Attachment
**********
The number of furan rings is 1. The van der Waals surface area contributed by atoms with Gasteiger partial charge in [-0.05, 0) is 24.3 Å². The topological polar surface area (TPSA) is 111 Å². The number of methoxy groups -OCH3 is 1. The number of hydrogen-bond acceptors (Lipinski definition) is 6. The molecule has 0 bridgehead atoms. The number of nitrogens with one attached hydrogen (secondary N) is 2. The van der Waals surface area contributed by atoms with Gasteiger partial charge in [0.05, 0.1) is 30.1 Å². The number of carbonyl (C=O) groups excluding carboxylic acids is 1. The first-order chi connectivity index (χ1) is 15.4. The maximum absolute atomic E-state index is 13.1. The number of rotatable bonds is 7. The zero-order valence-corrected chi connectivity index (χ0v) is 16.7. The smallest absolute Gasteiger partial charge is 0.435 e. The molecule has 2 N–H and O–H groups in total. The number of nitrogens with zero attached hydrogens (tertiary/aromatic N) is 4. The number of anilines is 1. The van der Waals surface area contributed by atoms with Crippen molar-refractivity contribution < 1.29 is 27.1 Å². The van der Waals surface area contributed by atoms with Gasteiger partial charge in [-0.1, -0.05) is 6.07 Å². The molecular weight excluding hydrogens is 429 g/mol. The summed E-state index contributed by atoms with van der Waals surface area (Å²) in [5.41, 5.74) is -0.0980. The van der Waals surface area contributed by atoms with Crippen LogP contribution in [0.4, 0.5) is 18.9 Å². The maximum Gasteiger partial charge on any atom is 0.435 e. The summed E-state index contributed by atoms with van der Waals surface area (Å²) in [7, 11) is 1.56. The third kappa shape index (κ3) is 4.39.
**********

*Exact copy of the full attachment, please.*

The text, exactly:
The number of furan rings is 1. The van der Waals surface area contributed by atoms with Gasteiger partial charge in [-0.05, 0) is 24.3 Å². The topological polar surface area (TPSA) is 111 Å². The number of methoxy groups -OCH3 is 1. The number of hydrogen-bond acceptors (Lipinski definition) is 6. The molecule has 0 bridgehead atoms. The number of nitrogens with one attached hydrogen (secondary N) is 2. The van der Waals surface area contributed by atoms with Gasteiger partial charge in [0.05, 0.1) is 30.1 Å². The number of carbonyl (C=O) groups excluding carboxylic acids is 1. The first-order chi connectivity index (χ1) is 15.4. The maximum absolute atomic E-state index is 13.1. The number of rotatable bonds is 7. The zero-order valence-corrected chi connectivity index (χ0v) is 16.7. The smallest absolute Gasteiger partial charge is 0.435 e. The molecule has 2 N–H and O–H groups in total. The number of nitrogens with zero attached hydrogens (tertiary/aromatic N) is 4. The number of anilines is 1. The van der Waals surface area contributed by atoms with Crippen molar-refractivity contribution < 1.29 is 27.1 Å². The van der Waals surface area contributed by atoms with Gasteiger partial charge in [-0.1, -0.05) is 6.07 Å². The molecular weight excluding hydrogens is 429 g/mol. The summed E-state index contributed by atoms with van der Waals surface area (Å²) in [5.41, 5.74) is -0.0980. The van der Waals surface area contributed by atoms with Crippen LogP contribution in [0.4, 0.5) is 18.9 Å². The maximum Gasteiger partial charge on any atom is 0.435 e. The summed E-state index contributed by atoms with van der Waals surface area (Å²) in [7, 11) is 1.56. The third kappa shape index (κ3) is 4.39.